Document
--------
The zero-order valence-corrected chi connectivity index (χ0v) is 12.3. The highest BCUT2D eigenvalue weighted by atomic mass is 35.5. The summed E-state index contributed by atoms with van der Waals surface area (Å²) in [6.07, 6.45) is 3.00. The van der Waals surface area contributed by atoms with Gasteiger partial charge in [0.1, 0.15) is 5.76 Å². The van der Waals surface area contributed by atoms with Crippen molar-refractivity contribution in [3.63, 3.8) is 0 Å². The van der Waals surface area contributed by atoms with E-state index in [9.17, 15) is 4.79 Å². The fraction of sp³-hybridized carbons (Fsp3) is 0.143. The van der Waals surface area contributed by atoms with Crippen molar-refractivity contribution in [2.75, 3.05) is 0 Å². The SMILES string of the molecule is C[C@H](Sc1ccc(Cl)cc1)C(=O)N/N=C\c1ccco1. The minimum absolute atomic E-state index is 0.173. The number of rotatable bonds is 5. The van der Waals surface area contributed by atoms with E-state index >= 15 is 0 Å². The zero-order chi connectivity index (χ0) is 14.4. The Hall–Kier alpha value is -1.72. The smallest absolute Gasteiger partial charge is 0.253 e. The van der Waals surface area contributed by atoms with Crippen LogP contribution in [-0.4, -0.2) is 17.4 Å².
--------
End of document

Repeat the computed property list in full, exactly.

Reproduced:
The zero-order valence-corrected chi connectivity index (χ0v) is 12.3. The highest BCUT2D eigenvalue weighted by atomic mass is 35.5. The summed E-state index contributed by atoms with van der Waals surface area (Å²) in [6.07, 6.45) is 3.00. The van der Waals surface area contributed by atoms with Gasteiger partial charge in [0.1, 0.15) is 5.76 Å². The van der Waals surface area contributed by atoms with Crippen molar-refractivity contribution in [3.63, 3.8) is 0 Å². The van der Waals surface area contributed by atoms with E-state index in [9.17, 15) is 4.79 Å². The fraction of sp³-hybridized carbons (Fsp3) is 0.143. The van der Waals surface area contributed by atoms with Crippen molar-refractivity contribution in [2.75, 3.05) is 0 Å². The SMILES string of the molecule is C[C@H](Sc1ccc(Cl)cc1)C(=O)N/N=C\c1ccco1. The minimum absolute atomic E-state index is 0.173. The number of rotatable bonds is 5. The van der Waals surface area contributed by atoms with E-state index >= 15 is 0 Å². The zero-order chi connectivity index (χ0) is 14.4. The Hall–Kier alpha value is -1.72. The smallest absolute Gasteiger partial charge is 0.253 e. The van der Waals surface area contributed by atoms with Crippen LogP contribution in [-0.4, -0.2) is 17.4 Å².